US economic recovery is slowing; The USD is losing steam for the second week in a row.
The U.S. Bureau of Labor Statistics reported last week that nonfarm payrolls rose to 245,000, below expectations of 469,000 and 610,000 last month. Average hourly earnings rose 4.4 percent (year-over-year) in November, while they rose 0.3 percent month-on-month. The unemployment rate was at 6.7 percent in November, an improvement from 6.9 percent the previous month and beating estimates of 6.8 percent.
A sharp slowdown in employment suggests the U.S. economic recovery may take longer than originally expected. Some analysts saw the news as disappointing and interpreted it as a sign of economic problems.
The COVID-19 situation itself does not support optimistic stories as cases continue to rise. So far, the United States has reported 14,983,425 cases of the coronavirus, as well as 287,825 deaths, making it the worst affected country in the world. Hospitalizations and deaths have recently reached record levels, which may be related to the recent Thanksgiving celebrations across the country.
Paradoxically, the news was received positively by stock markets, with US stocks closing mostly in positive territory on Friday. The Dow Jones Industrial Average gained 0.83 percent on the session to close at 30,218.26, followed by the S&P 500, which gained 0.88 percent on the session to close at 3,699.12. The NASDAQ 100, which closed at 12,528.48, gained 0.49 percent during the session.
The focus is on the Federal Reserve, which is now expected to step up its bond-buying program in an effort to stimulate the US economy. This idea was given some credence by Federal Reserve Chairman Jerome Powell’s recent comments about the path the bank is taking in the near term.
“We’re going to keep our rates low and our tools going until we feel like we’re really very clearly beyond the danger that the pandemic poses to the economy,” he said.
Another fiscal stimulus is also an option. Although negotiations on a new stimulus package have yet to resume, new proposals are now being considered in the US Senate.
Markets received important and relevant data on the current state of the US economy.
Among the most relevant news was the Chicago Purchasing Managers’ Index for November, which signaled the expansion of the business sector across the states of Illinois, Michigan and Indiana. The reading remained at 58.2, below the previous month’s 61.1 and below expectations of 59. The index of pending home sales fell 1.1 percent, below forecasts for a 1 percent gain but better than the previous month’s reading.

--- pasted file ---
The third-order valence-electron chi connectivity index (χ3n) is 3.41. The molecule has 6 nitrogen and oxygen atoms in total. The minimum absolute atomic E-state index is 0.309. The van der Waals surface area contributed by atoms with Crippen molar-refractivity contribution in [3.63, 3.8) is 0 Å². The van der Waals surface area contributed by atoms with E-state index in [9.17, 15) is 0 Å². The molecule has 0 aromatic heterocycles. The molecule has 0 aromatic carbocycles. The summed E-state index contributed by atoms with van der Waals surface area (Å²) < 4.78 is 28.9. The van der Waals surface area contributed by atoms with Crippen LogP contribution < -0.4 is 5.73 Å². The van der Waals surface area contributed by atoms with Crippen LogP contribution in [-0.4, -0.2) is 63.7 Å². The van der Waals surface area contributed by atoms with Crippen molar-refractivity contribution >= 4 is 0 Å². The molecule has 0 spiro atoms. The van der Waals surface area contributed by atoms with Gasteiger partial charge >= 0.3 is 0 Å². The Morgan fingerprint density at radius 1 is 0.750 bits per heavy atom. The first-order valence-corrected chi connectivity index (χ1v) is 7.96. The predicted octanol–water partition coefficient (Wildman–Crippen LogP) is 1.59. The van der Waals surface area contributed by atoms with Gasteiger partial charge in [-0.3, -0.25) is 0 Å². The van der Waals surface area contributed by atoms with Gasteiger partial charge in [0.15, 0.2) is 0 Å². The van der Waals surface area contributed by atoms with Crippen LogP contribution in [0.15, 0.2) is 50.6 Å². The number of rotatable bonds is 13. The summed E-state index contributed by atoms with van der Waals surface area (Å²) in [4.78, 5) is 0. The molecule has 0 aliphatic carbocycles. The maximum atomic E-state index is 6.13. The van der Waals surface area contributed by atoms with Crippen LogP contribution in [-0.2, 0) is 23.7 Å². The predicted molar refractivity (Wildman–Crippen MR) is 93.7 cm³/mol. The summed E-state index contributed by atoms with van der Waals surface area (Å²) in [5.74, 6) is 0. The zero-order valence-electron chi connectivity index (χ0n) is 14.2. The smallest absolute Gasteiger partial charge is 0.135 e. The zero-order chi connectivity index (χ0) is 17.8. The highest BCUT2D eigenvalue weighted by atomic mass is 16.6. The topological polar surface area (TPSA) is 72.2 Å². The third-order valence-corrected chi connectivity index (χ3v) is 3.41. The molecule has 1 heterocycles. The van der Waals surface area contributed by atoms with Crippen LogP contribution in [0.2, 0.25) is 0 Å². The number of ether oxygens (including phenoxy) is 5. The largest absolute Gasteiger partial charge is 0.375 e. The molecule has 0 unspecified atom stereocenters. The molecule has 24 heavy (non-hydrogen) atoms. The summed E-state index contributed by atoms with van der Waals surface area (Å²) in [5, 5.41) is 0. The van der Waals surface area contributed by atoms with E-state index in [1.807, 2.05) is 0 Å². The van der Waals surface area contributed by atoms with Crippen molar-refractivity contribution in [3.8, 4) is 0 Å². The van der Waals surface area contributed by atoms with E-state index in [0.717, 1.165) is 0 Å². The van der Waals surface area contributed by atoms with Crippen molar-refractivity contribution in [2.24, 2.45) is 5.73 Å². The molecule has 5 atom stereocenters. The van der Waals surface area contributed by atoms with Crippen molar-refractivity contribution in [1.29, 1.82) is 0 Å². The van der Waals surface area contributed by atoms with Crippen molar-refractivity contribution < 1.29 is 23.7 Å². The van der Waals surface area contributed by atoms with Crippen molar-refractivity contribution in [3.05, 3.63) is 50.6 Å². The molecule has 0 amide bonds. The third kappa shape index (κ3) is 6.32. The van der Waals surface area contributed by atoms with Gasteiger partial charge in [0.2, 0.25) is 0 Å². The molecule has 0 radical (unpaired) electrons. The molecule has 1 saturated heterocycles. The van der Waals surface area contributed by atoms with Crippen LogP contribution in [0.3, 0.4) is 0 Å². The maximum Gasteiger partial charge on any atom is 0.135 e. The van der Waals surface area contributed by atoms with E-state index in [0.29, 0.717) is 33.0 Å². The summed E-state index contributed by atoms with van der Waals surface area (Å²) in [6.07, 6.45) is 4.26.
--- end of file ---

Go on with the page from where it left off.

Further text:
Markit Economics reported a manufacturing PMI on Tuesday that showed the sector expanded but remained below expectations for a steeper expansion and 59.3 from the previous month.
The November employment change was reported on Wednesday, which came in at 307,000, below expectations and the previous month’s figure.
The services PMI was released on Thursday and signaled (again) slower sector expansion with a final reading of 55.9. The expectation was 56 and the previous month’s figure was 56.6.
The U.S. dollar index, which measures the greenback’s performance against a basket of its major rivals, lost ground for a second straight week, falling 1.19 percent. The dollar fell 0.65 percent last week, down 2.31 percent for November.
Many analysts attribute this weakness to the fact that investors are currently rushing to riskier assets when hopes for a vaccine are high.
Some of these analysts expect this weakness to persist into 2020 as they anticipate more monetary stimulus. Others predict that the inverse relationship between the performance and performance of the dollar and equity markets will remain relevant in the near term.
“We forecast a further 5-10% decline in the dollar through 2021 as the Fed allows the US economy to take off,” ING analysts said.
In its latest report, the Bureau of Economic Analysis said gross domestic product rose 33.1 percent (quarter-on-quarter) in the third quarter, below expectations of 33.2 percent and after a 31.4 percent decline in the second quarter.
Inflation has been low, at least compared to the Federal Reserve’s inflation target. On a year-over-year basis, the consumer price index missed analysts’ expectations, rising 1.2 percent in November after rising 1.4 percent the previous month. In monthly terms, CPI was at 0 percent, less than expected for a 0.1 percent increase and less than October’s 0.2 percent.
As mentioned earlier, the unemployment figures turned out to be disappointing, coming in at 6.7 percent in November. Although this did not meet expectations, it was lower than the previous month’s 6.9 percent.
At the moment, cash rates remain at 0.25 percent. The Federal Reserve’s upcoming cash rate announcement is scheduled for December 16.
On Tuesday, the Energy Information Administration will publish its short-term energy outlook.
The US Bureau of Labor Statistics will release its JOLTs Job Openings report on Wednesday.
Also on Wednesday, the Energy Information Administration will report on the level of oil reserves.
Core CPI data for November will be announced on Thursday, as will initial jobless claims.
On Friday, the US Bureau of Labor Statistics will release the producer price index.